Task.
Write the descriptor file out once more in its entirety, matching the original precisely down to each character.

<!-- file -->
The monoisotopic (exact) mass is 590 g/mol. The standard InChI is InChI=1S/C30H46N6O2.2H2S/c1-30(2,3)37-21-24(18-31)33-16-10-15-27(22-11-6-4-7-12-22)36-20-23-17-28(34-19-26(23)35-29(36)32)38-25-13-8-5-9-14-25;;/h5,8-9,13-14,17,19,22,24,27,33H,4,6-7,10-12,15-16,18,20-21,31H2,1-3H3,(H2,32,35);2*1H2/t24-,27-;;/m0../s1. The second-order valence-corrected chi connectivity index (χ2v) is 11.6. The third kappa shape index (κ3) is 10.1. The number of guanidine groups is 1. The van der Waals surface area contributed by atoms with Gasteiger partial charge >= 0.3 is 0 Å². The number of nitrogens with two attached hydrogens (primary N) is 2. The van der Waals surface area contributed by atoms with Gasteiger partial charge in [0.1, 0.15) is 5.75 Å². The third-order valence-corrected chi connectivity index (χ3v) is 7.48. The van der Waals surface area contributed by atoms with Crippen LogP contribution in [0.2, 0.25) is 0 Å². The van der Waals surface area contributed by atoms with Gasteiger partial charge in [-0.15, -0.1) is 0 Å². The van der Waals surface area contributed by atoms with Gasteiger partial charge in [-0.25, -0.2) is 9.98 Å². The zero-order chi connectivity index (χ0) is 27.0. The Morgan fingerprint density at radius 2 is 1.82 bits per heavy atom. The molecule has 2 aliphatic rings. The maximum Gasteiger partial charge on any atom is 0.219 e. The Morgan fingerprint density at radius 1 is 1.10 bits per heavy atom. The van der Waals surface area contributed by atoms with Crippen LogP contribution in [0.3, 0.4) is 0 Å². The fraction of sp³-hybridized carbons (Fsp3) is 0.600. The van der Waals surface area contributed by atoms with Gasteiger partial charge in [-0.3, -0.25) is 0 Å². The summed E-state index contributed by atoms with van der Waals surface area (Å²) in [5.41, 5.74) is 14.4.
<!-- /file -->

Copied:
The monoisotopic (exact) mass is 590 g/mol. The standard InChI is InChI=1S/C30H46N6O2.2H2S/c1-30(2,3)37-21-24(18-31)33-16-10-15-27(22-11-6-4-7-12-22)36-20-23-17-28(34-19-26(23)35-29(36)32)38-25-13-8-5-9-14-25;;/h5,8-9,13-14,17,19,22,24,27,33H,4,6-7,10-12,15-16,18,20-21,31H2,1-3H3,(H2,32,35);2*1H2/t24-,27-;;/m0../s1. The second-order valence-corrected chi connectivity index (χ2v) is 11.6. The third kappa shape index (κ3) is 10.1. The number of guanidine groups is 1. The van der Waals surface area contributed by atoms with Gasteiger partial charge >= 0.3 is 0 Å². The number of nitrogens with two attached hydrogens (primary N) is 2. The van der Waals surface area contributed by atoms with Gasteiger partial charge in [0.1, 0.15) is 5.75 Å². The third-order valence-corrected chi connectivity index (χ3v) is 7.48. The van der Waals surface area contributed by atoms with Crippen LogP contribution in [0.2, 0.25) is 0 Å². The van der Waals surface area contributed by atoms with Gasteiger partial charge in [-0.15, -0.1) is 0 Å². The van der Waals surface area contributed by atoms with Gasteiger partial charge in [-0.25, -0.2) is 9.98 Å². The zero-order chi connectivity index (χ0) is 27.0. The Morgan fingerprint density at radius 2 is 1.82 bits per heavy atom. The molecule has 2 aliphatic rings. The maximum Gasteiger partial charge on any atom is 0.219 e. The Morgan fingerprint density at radius 1 is 1.10 bits per heavy atom. The van der Waals surface area contributed by atoms with Crippen LogP contribution in [0.3, 0.4) is 0 Å². The fraction of sp³-hybridized carbons (Fsp3) is 0.600. The van der Waals surface area contributed by atoms with Gasteiger partial charge in [-0.3, -0.25) is 0 Å². The summed E-state index contributed by atoms with van der Waals surface area (Å²) in [5.41, 5.74) is 14.4.